IBS symptoms improved by talking therapy
15th April 2019

IBS symptoms improved by talking therapy

Talking therapy delivered over the phone or online can improve the symptoms and quality of life for some people with irritable bowel syndrome (IBS) when drugs have failed, a major trial has found.

The research, from the University of Southampton and King’s College London, showed that Cognitive Behavioural Therapy (CBT) tailored specifically for IBS and delivered over the telephone or through an interactive website can, for some people, be more effective in relieving the symptoms of IBS than current standard care.

Dr Hazel Everitt, Associate Professor in General Practice at the University of Southampton and lead researcher on the study, said: “We previously knew that face-to-face CBT sessions could be helpful for treating IBS and this type of treatment is recommended in the National Institute for Clinical Excellence’s guidelines. However, in my experience as a GP, I have found that availability is extremely limited.

In the largest study of its kind, researchers carried out a trial involving 558 patients who had ongoing significant IBS symptoms despite having tried other IBS treatments for at least a year.

The findings, published in the journal GUT, show that those who received either form of CBT were more likely to report significant improvement in severity of symptoms and impact on their work and life after 12 months of treatment compared to those who only received current standard IBS treatments.

The team of scientists say their newly designed phone and web-based CBT requires fewer therapist hours and could be offered more widely to people who need it.

Dr Everitt added: “The fact that both telephone and web based CBT sessions were shown to be effective treatments is a really important and exciting discovery. Patients are able to undertake these treatments at a time convenient to them, without having to travel to clinics.’’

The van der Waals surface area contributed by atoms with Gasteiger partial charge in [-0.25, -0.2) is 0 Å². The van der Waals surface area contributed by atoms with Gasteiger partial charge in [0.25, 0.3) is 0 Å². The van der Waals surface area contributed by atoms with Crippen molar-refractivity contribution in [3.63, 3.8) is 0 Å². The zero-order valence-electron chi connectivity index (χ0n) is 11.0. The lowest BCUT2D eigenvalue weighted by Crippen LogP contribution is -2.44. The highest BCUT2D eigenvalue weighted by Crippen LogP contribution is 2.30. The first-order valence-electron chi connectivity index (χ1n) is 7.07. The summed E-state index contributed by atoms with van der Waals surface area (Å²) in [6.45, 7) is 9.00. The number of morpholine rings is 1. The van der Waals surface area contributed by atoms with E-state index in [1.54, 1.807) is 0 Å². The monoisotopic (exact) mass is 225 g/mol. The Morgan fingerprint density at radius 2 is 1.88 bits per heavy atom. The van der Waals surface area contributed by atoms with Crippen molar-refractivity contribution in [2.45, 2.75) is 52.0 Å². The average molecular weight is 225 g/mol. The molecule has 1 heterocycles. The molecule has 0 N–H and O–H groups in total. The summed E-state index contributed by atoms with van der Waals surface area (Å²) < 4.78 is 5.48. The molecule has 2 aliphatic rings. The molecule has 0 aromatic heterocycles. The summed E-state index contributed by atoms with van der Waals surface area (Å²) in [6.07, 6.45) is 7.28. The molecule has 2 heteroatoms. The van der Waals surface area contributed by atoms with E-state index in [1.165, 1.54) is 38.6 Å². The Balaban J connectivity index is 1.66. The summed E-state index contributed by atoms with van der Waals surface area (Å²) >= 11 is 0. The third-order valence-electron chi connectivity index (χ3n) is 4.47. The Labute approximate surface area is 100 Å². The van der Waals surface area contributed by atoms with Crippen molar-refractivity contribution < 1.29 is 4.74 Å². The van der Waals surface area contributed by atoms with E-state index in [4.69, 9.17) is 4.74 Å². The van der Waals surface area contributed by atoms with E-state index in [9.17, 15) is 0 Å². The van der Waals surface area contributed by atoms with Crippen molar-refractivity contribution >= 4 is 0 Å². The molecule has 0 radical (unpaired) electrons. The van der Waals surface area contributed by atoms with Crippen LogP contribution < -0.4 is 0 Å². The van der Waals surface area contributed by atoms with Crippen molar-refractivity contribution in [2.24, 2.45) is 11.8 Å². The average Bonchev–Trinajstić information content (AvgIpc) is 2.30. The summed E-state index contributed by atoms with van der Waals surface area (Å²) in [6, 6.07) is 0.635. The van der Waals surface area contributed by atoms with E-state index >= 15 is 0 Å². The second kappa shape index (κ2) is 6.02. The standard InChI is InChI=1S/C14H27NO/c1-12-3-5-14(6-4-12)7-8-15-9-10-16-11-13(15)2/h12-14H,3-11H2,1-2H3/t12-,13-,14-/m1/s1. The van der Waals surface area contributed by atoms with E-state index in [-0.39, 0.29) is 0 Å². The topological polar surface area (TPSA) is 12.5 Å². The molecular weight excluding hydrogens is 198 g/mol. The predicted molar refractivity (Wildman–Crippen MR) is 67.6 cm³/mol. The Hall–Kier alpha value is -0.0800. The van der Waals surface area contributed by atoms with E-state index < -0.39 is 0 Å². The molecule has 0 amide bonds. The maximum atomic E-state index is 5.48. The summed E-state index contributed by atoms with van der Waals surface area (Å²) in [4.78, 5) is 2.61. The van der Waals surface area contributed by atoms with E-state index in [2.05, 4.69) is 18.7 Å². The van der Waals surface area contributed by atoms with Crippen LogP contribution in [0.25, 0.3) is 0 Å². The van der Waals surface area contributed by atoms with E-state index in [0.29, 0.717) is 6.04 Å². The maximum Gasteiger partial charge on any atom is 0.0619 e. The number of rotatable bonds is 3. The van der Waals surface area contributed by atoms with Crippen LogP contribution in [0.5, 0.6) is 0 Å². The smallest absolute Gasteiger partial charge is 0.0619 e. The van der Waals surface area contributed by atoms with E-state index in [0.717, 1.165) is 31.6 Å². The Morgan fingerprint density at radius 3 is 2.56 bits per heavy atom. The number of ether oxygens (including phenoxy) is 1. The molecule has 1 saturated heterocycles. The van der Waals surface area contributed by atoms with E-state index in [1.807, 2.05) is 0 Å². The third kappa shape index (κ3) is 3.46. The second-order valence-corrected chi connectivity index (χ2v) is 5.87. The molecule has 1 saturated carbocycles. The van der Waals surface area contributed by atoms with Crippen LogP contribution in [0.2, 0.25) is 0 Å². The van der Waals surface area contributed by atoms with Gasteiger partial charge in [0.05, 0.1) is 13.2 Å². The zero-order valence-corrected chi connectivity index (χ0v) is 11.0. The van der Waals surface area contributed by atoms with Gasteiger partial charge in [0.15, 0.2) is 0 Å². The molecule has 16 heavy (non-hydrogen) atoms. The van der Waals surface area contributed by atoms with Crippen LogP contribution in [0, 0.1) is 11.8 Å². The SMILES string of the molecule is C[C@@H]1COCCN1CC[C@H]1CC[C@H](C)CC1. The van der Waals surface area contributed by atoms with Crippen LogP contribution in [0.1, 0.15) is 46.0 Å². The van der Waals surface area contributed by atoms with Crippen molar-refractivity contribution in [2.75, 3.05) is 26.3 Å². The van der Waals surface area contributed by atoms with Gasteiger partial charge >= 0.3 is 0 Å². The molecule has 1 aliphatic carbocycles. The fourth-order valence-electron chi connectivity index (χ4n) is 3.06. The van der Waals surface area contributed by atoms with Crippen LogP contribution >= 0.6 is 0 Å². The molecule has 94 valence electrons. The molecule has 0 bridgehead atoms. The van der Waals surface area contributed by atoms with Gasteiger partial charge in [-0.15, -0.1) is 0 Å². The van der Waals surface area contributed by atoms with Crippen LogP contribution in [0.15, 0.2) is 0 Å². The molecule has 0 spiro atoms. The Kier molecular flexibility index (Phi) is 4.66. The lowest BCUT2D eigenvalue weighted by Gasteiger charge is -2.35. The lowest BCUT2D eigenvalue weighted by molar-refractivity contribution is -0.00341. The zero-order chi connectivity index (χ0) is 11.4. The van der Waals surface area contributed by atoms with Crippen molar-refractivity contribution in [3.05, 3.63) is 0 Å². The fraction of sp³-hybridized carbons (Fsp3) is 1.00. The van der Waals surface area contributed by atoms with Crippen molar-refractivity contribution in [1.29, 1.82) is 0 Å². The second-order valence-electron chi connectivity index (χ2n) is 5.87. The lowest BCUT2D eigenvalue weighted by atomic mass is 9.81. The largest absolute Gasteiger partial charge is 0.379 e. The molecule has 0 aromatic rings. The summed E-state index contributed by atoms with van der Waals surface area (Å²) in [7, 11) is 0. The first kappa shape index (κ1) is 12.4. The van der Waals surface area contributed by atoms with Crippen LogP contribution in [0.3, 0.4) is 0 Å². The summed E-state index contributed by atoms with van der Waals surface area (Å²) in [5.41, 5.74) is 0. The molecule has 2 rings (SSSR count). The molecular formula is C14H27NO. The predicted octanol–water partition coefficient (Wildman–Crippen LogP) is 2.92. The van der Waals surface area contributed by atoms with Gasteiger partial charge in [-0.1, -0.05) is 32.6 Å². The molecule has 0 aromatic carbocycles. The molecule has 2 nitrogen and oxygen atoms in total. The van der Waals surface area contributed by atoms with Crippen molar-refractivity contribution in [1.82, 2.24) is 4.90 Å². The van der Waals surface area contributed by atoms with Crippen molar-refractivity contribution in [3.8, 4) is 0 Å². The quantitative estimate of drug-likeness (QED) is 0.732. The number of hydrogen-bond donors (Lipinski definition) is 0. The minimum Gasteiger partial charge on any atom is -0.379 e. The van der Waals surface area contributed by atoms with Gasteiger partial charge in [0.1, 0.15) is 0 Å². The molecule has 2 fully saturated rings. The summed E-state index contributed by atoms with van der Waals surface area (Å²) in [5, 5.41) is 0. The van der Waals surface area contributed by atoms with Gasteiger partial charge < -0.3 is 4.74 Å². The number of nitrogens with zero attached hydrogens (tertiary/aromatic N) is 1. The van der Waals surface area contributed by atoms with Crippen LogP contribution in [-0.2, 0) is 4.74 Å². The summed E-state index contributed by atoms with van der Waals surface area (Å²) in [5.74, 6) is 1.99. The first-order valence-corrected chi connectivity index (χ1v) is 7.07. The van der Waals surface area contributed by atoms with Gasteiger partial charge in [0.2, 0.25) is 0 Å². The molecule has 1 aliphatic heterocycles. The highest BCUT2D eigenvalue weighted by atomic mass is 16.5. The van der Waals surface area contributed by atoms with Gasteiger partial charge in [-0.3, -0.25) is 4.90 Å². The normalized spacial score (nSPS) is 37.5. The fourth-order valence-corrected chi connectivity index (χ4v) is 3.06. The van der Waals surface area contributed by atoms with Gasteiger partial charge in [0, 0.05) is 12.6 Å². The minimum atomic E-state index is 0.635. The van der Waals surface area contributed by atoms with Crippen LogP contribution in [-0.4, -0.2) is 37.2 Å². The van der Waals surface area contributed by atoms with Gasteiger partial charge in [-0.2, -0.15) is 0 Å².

The IBS Network, the national charity supporting people with IBS, welcomes the recommendations for further care and support. Alison Reid, chief executive of The IBS Network, said: “CBT has long been recognised as an effective way of helping those with IBS and this represents a new, cost-effective way of delivery.

"I think it is indisputable that current health provision is wholly failing those living with IBS who, after a diagnosis, often feel cut adrift and left to find out their triggers and manage their symptoms alone.

"A significant number of those we talk to take some time to acknowledge they have a role to play in their health and well-being and resist the suggestion that the way they think plays any part in their condition. Depending on where they are in their IBS journey some people are simply not ready to hear that talking therapies might help. We hear ‘just tell me what I can/can’t eat’, on a regular basis.

"But while the current system of care under the NHS is not giving people living with IBS the support they need, many of the charity's members who are not digital natives feel marginalised by an increasing number of services going online We offer our members the alternative of ‘paper membership’ because a significant minority of them do not have access to a computer and lack the confidence to learn how to navigate online.”

Read the study here.

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